Arrow One: Financial Stimulus
The major ethical benefits for the financial stimulus package which makes up the first arrow is the potential for greater employment. Japanese unemployment has been floating at record highs since the 1990’s, reaching 6% in 2008. While this is low compared to other OECD states, it is a sharp increase for a country which saw unemployment levels between 1 and 3% during its initial period of industrialisation. While the stimulus is focussed on public works, there is also a focus on stimulating private sector growth as well. If this broader goal of the first arrow can be achieved then there will be much greater good generated, as the private sector grows and creates more jobs even after the short-term stimulus ends. Lowering the rate of unemployment will be central to the ethical implications of Abenomics and will consequently provide a major platform for understanding the utilitarian value of Abenomics.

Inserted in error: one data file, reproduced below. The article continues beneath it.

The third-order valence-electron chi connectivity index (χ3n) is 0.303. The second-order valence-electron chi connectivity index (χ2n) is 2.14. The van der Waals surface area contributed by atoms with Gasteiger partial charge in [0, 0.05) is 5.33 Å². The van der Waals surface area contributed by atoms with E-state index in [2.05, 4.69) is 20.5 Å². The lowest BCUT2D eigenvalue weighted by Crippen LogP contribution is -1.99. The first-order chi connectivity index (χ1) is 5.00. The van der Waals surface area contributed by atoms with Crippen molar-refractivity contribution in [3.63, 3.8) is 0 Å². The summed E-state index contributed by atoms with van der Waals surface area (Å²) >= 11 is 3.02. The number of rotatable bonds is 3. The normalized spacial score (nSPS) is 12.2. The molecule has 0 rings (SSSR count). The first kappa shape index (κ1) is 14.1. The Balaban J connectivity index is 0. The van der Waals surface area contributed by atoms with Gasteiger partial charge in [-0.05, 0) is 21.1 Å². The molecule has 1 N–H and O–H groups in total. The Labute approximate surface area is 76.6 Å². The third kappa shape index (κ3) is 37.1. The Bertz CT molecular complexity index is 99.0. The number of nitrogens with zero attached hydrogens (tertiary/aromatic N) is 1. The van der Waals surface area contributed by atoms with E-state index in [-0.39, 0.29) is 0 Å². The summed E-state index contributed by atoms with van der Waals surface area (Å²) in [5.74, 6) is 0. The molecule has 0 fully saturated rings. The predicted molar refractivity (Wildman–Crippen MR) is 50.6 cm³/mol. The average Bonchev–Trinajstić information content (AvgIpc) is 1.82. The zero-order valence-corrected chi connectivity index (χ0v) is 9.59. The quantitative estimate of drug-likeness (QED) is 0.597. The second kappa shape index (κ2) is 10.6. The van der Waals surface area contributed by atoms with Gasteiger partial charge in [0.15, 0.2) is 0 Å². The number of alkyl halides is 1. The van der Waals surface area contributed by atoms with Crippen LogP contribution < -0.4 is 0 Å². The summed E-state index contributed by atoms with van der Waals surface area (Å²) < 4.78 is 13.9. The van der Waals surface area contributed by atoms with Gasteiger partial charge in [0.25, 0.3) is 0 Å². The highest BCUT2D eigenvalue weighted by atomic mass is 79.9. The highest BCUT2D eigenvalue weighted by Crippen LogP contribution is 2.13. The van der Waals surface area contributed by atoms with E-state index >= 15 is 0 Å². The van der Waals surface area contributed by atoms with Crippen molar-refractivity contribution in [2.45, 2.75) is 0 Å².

The utilitarian good that comes from this fiscal stimulus must also be weighed against the potential harm caused by this policy. Some of these harms have already been outlined such as the potential for corruption in the allocation of public works spending and the accompanying tax increases which will be used to pay for the financial stimulus. If these tax increases dampen consumer demand and increase the tax burden on the poorest Japanese, then these are serious ethical concerns which count against the potential increase in employment which this financial stimulus may create.
Arrow Two: Monetary Easing